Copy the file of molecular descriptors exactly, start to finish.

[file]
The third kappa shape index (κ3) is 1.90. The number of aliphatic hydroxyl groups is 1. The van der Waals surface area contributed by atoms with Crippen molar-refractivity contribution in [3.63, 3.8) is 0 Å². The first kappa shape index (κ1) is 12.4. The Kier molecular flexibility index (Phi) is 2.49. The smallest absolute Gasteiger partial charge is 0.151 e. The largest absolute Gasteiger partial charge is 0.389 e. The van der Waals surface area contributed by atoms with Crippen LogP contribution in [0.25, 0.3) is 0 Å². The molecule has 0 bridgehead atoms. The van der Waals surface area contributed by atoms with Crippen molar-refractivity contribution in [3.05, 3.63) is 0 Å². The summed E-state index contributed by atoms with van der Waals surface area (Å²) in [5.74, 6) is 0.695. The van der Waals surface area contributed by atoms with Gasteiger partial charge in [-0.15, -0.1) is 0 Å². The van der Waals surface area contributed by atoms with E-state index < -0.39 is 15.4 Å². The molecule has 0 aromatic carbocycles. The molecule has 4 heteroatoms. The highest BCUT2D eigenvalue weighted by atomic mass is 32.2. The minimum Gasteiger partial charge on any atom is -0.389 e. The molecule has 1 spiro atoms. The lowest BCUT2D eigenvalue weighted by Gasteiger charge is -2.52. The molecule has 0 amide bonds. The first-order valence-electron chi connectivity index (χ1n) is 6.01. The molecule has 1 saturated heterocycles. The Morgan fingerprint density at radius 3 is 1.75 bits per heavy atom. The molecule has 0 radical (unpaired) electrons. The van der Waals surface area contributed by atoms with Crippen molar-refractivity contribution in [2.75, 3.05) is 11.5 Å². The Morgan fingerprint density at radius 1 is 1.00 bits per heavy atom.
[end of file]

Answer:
The third kappa shape index (κ3) is 1.90. The number of aliphatic hydroxyl groups is 1. The van der Waals surface area contributed by atoms with Crippen molar-refractivity contribution in [3.63, 3.8) is 0 Å². The first kappa shape index (κ1) is 12.4. The Kier molecular flexibility index (Phi) is 2.49. The smallest absolute Gasteiger partial charge is 0.151 e. The largest absolute Gasteiger partial charge is 0.389 e. The van der Waals surface area contributed by atoms with Crippen LogP contribution in [0.25, 0.3) is 0 Å². The molecule has 0 bridgehead atoms. The van der Waals surface area contributed by atoms with Crippen molar-refractivity contribution in [3.05, 3.63) is 0 Å². The summed E-state index contributed by atoms with van der Waals surface area (Å²) in [5.74, 6) is 0.695. The van der Waals surface area contributed by atoms with Gasteiger partial charge in [-0.15, -0.1) is 0 Å². The van der Waals surface area contributed by atoms with E-state index < -0.39 is 15.4 Å². The molecule has 0 aromatic carbocycles. The molecule has 4 heteroatoms. The highest BCUT2D eigenvalue weighted by atomic mass is 32.2. The minimum Gasteiger partial charge on any atom is -0.389 e. The molecule has 1 spiro atoms. The lowest BCUT2D eigenvalue weighted by Gasteiger charge is -2.52. The molecule has 0 amide bonds. The first-order valence-electron chi connectivity index (χ1n) is 6.01. The molecule has 1 saturated heterocycles. The Morgan fingerprint density at radius 3 is 1.75 bits per heavy atom. The molecule has 0 radical (unpaired) electrons. The van der Waals surface area contributed by atoms with Crippen molar-refractivity contribution in [2.75, 3.05) is 11.5 Å². The Morgan fingerprint density at radius 1 is 1.00 bits per heavy atom.